Additionally, I think it would be nice as an old fart to have a couple of kids to talk with on the phone occasionally, to get together with sometimes, and to be proud of their accomplishments (or if one turned out to be a failure at least there would be greater odds of having one to be proud of :wink: ).

So, it’s in my wife’s hands now, but I think I’d go for it despite being 47 years old (issue number 2). Baby at 48 means dad’s 66 when the kid finishes high school, age 69 when the kid turns 21, age 78 when the kid turns 30. Yea, that’s older than ideal, but still not too bad.

Will write something profound in a 20 minutes or so but I need to go for a beer run. See ya.
“God that man loves drinking!”

Although I mostly teach adults these days, I have clocked up a fair bit of mileage teaching kids. I was surprised to find how different only children are. In fact, an observant teacher can pick it most of the time. Having seen the way they are I would not want to have just one kid.

That’s it? That’s your profound statement? We waited 21 minutes for that?

I thought at least you’d explain that with two children one can alternate sending them on beer runs, thereby lessening the burden on each.

Sorry, I used up all my profoundness chatting to a 7-11 hottie. Anyway, how much “profound” do you expect from a bastard going on a beer run?

Isn’t China a good test case for this? Bunch of miserable, selfish, spoiled brats

MT,
Whether you’re 47 or even 57, it makes little difference. But your wife’s age will make all the difference in the world. Unless she’s in her 20s, every day you put off having that baby, the higher the risk it is for her. When I first got married, a doctor friend advised me to have a baby ASAP; it wasn’t for my sake, he said, but for my wife’s sake.

my mother has 3 siblings and my dad has 4…growing up, I had a huge family…although scatterred, we could go for vacations, had lots of ‘family fights and get togethers’ not to mention all the warmth of belonging to a community and family…I am an only child and my husband has one brother, I think my kids will miss out on having first cousins, aunts, uncles, their spouses…

The second child gets to interact with the first. The first gets to realize everything mom and dad do is not exclusively about them.
You have experience from the first so it’s easier for you both and perhaps better for the second
After the second it becomes like a production line of sorts. Pump em out, else get the snips

I would not worry about the wife, they get more relaxed the more they bring up. I kid you not. Relax on that one.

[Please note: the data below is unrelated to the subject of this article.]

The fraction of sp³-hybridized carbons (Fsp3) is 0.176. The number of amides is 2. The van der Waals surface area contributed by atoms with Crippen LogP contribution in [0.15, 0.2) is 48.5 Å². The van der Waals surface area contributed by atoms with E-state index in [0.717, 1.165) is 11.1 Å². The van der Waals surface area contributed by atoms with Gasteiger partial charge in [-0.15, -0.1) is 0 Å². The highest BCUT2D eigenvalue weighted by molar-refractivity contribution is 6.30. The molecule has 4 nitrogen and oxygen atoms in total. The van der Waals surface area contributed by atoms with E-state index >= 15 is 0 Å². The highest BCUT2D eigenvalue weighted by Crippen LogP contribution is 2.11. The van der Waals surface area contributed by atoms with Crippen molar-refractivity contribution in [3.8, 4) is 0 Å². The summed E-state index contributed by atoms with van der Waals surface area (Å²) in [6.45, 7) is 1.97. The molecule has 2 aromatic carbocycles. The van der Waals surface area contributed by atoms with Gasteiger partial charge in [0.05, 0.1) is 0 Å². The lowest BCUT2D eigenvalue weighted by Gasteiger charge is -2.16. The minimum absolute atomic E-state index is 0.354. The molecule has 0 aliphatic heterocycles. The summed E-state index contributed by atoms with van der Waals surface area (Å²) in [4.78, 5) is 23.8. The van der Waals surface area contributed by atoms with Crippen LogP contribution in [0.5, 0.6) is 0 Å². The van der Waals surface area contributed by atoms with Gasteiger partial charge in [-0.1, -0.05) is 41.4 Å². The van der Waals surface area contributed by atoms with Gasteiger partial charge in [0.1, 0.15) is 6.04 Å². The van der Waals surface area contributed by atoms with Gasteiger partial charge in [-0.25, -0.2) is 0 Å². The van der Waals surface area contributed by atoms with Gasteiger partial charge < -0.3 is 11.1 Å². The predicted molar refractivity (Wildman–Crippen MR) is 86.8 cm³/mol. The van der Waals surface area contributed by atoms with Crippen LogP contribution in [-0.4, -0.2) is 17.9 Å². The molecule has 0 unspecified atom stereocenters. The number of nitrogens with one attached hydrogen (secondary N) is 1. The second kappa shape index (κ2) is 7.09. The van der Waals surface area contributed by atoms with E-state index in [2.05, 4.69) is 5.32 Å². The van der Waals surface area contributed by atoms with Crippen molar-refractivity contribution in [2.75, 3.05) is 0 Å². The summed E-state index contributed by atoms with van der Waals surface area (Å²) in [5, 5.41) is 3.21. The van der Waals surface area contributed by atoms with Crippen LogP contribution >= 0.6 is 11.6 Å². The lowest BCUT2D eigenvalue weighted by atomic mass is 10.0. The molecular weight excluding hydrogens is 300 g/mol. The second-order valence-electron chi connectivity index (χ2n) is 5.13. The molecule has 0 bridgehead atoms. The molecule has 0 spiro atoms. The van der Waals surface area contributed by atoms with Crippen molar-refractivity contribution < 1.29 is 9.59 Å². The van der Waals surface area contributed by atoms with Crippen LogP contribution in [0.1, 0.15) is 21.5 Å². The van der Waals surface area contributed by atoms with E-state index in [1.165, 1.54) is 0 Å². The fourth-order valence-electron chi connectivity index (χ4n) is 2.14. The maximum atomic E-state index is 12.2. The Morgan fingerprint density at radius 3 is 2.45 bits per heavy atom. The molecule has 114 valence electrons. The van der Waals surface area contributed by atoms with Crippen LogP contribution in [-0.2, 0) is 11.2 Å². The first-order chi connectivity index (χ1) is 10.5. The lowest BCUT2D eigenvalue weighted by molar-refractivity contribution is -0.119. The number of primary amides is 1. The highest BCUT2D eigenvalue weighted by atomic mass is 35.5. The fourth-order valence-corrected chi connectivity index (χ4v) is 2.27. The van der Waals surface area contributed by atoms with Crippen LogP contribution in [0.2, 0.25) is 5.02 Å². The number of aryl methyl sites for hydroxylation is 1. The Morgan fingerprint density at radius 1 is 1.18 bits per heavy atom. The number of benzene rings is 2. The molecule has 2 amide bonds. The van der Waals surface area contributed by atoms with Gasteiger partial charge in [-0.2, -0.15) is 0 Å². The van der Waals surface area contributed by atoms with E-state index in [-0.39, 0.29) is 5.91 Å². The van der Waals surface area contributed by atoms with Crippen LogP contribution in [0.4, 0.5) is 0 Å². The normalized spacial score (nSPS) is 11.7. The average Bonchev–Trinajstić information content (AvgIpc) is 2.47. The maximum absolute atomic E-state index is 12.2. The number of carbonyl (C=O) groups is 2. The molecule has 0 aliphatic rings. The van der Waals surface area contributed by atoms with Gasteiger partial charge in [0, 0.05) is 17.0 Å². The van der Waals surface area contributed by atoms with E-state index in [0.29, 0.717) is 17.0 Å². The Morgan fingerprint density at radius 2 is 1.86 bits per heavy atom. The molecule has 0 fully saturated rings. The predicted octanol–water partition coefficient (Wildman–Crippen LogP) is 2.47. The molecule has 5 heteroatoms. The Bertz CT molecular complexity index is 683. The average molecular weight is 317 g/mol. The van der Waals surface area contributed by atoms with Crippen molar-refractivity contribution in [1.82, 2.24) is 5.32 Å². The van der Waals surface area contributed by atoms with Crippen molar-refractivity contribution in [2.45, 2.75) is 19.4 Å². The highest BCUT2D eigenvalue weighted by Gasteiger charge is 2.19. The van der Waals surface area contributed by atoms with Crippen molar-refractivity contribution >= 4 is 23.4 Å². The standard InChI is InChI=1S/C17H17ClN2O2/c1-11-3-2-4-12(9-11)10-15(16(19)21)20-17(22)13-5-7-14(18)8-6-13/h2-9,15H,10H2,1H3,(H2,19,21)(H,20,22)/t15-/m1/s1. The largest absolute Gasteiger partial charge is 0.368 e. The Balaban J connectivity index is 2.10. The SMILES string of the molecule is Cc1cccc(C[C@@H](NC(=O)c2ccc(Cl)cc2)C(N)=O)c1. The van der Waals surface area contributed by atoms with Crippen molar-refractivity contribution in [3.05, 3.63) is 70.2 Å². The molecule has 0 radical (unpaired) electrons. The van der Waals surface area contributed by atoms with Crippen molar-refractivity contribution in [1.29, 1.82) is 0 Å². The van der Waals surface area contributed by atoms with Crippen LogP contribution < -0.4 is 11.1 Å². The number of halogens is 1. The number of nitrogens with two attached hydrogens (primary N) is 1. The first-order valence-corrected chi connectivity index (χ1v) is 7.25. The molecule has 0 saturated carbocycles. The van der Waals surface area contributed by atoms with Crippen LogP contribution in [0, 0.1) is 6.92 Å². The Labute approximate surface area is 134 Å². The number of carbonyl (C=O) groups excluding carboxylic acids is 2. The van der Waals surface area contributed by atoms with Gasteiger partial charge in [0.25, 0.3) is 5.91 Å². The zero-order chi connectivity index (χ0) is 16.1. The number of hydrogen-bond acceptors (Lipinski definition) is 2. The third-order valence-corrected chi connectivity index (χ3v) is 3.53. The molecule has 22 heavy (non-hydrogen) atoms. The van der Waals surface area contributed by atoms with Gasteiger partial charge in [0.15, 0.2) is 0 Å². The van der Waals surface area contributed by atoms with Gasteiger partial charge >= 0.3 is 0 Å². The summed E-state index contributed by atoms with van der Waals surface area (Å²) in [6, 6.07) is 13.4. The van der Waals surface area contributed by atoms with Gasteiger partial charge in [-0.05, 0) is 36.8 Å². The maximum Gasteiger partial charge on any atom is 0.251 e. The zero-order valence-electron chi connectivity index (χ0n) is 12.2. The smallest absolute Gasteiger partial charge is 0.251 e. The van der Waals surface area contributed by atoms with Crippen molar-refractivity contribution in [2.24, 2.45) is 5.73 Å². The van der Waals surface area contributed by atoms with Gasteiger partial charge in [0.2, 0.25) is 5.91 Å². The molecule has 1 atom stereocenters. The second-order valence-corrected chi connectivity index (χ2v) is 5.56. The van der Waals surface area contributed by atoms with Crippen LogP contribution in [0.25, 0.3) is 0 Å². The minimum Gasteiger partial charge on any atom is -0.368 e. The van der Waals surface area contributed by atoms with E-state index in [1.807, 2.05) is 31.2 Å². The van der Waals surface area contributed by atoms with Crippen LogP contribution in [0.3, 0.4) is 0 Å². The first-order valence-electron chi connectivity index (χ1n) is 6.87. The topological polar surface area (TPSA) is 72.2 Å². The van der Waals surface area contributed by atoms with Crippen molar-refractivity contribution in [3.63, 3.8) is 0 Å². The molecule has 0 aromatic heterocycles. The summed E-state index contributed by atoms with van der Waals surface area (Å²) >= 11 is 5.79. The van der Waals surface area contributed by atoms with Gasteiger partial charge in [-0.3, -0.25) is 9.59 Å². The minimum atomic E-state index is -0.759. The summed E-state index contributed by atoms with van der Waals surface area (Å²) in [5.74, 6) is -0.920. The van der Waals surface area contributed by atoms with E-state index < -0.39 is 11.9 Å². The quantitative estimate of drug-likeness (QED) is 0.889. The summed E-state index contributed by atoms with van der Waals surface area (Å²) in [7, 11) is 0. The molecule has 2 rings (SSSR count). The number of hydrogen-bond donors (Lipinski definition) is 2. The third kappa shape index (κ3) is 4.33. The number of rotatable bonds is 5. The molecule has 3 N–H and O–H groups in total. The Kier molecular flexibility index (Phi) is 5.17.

Your daughter would have loved one a year or 2 ago. My first one and my second one was spaced at 3 years, they get along OK, and do lots of things together. A bit of jealousy, but not too bad.

My little one is a decade younger than the big one, and well… They adore him, play with him and carry him around etc. I don’t really think they will be that close when they are 15 and 25 though.

The only issue I see is that I feel that I have less energy to take care of a baby at 35 than I had at 25. At 47 HELP!!! (Read a nanny)

Yea, I’ve brought up the subject of an inhouse helper, say a young Filipina. :howyoudoin: But somehow I believe that would only cause more stress.

47’s not so old if you eat healthy and get exercise. But my wife’s worried about $ if we have a second one (not an issue, if you ask me, except for airfare once or twice a year), and she tells me if we have a second one I’ll have to work another 20 years before retiring. That’s what makes me feel reaaaaally tired. Taking care of the kids, on the other hand, won’t be a problem.

But whoever said it above is right that the bigger issue is my wife’s age. Good point. Fortunately, she’s 10 years younger than me, but still I realize her childbearing years are waning.

In that case, I would suggest that you get started.

I can see that education and money might be an issue, however 20 years of work???

Well, if you are in good health, working your privates off keep you younger after all.

I watched a program on this some time ago and they were describing the differences on average between single versus with siblings. One of the surprising differences they noted was that single children were generally happier and smarter, but obviously lacked the same level of social skills. I have a single child and wouldn’t dream of having another. I can provide better for just the one, and he’ll go to school soon and appreciate having friends more.

Yea, but look at the poll results.

A big majority of the non-Only Childs say it makes no difference, but half the Only Childs say it does make a difference, that Only Childs are almost inevitably more lonely and it’s almost cruel for the parents not to have given them a sibling.

Who knows better what it’s like to be an only child, a bunch of outsiders making guesses and speculation, or those who have actually lived through it?

That may be more true when the parents of only kids suck.